- Outdoor lighting design
- Balcony fruit. Rich harvest in the smallest space
- Bella crema. Tips for the preparation of espresso
- Create and green Benjes hedges
- Bee friendly perennials
- Tying variants for scarves
- Flowering ornamental shrubs. 12 tips on selection, location and care
- How to bake bread
- Bullet Journal. Ideas for a creatively designed notebook
- The right juicer. A question of type
- The classic shave with razor and straight razor
- The optimal wet shave
- The advantages of a badger hair brush
- The choice of coffee maker
- Choosing the right pillow
- How to make ice cream and sorbets
- Recognize good kitchen knives
- How to recognize a good tool
- Shirt collar. Small collar science
- Coffee. From the bush to roasting
- Making coffee. Completely without pressure
- Which pan for which purpose?
- How to Pack a Suitcase
- Knife Sharpening & Sharpening
- Naturally antistatic. Carpets from natural fibers
- Sleep well, of course. With the right bedding
- How to make Pasta
- Plant propagation. About cuttings or seeds
- Wet Shaving or Dry Shaving?
- Scissors science. Garden shears for every purpose
- How to Care for Shoes
- How to make soap
- Tips for buying shoes. How should shoes fit?
- How to recognize a good espresso
- How to recognize a good garden table
How to make soap with natural ingredients
Classic soaps are currently experiencing a real renaissance. Anyone who wants to consume as little packaging and as little plastic as possible reaches for the bar of soap. Solid soaps are economical to use, do not require preservatives due to their low water content, and are considered to be readily biodegradable. It's no wonder, then, that bar soaps are in particularly high demand in the age of sustainability. When it comes to production, it is not only the old-established soap manufacturers who rely on centuries-old craftsmanship and traditional recipes, but also the new manufactories that are reflecting on the tried and tested. Because good things are often so close at hand.
Sustainably clean. Our recipe for your personal bar of soap
You want to try your hand and discover the magic of soap making for yourself? It doesn't take much at all: high-quality ingredients, a little flair and a good dose of love. We'll tell you how you can easily create your own delicately scented bars of soap based on good old bar soap. And since our recipe uses no chemicals at all, even the little ones can get in on the fun. Creatively packaged in stylish paper or in a homemade cardboard box, the soaps make a successful hostess gift. It hardly gets any more sustainable than this.
- 100 g curd soap (alternatively soap scraps or soap flakes)
- Some boiled water
- 20 g coconut, almond or sesame oil
- 1 tsp honey (optional)
- Essential oils such as orange, lavender or Swiss stone pine oil (optional)
- Coffee powder or coarse sea salt (optional)
- Dried lavender flowers, grated organic orange or lemon (optional).
Step by step to the bar of soap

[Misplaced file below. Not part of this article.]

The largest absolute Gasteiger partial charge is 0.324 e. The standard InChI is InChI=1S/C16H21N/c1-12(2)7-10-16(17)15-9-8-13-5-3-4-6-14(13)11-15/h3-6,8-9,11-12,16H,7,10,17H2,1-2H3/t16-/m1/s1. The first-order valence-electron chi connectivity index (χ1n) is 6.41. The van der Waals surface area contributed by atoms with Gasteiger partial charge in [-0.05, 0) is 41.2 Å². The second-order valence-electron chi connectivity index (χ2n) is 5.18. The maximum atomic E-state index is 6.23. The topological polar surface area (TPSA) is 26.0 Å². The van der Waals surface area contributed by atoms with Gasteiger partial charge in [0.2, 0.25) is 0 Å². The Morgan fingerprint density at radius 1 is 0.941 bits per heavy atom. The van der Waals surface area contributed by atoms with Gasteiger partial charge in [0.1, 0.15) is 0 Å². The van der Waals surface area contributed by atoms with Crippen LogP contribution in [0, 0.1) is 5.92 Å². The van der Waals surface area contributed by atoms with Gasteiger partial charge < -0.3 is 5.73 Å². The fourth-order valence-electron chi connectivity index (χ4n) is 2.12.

- The soap is best finely grated with a kitchen grater and melted with the addition of a little water on low heat directly in the pot or in a water bath with stirring until the mass has a creamy-buttery consistency. This may take some time. So practice patience.
- Once the soap has melted, you can add the nourishing ingredients and a few drops of fragrance oil if you like. Whip the mixture vigorously with a hand blender or mixer. This will give the soap a particularly creamy texture.
- if you want to create a light peeling effect, add some coffee powder or coarse sea salt.
- Add lavender flowers or grated and dried orange or lemon peel to make your soap especially pretty and delicately scented.
- Then pour the viscous mass into a mold. As an alternative to special soap molds, you can use discarded and sterilized cream cheese containers, yogurt pots or milk cartons (cut open lengthwise).
- now let the soap harden in a cool place. If the soap does not release easily from the mold afterwards, place it in the freezer for a few hours. Then take it out and let it stand for a short time. This will help the soap release from the mold.
- If you like, you can cut the existing soap molds into pieces with a knife or use cookie cutters to sculpt stars, moons, hearts and more. But don't forget to clean the molds extensively before Christmas baking. Otherwise, there will be vinegar-sour faces for the feast afterwards.
- now the soap should mature in an airy, dark and cool place for about three to four weeks. And your bar of soap is ready.
If you plane the soap very finely, it melts all the better in the water bath.
A little honey as an addition nourishes the skin and gives the soap a fine fragrance.
With pure essential oils, as we offer them, already one to two drops provide the characteristic note.
Soaps at Manufactum
Our soaps come from small manufactories where the soaps are made according to ancestral methods and recipes with great care and attention to detail. They gently cleanse and are made in the majority on the basis of olive or coconut oil, enriched with nourishing ingredients such as shea butter, almond or argan oil, goat or camel milk. They are characterized by a pleasant fragrance, which they owe to high-quality essential oils or ingredients such as honey and royal jelly. And for sensitive or allergy-prone skin, we also offer plant soaps entirely without fragrances.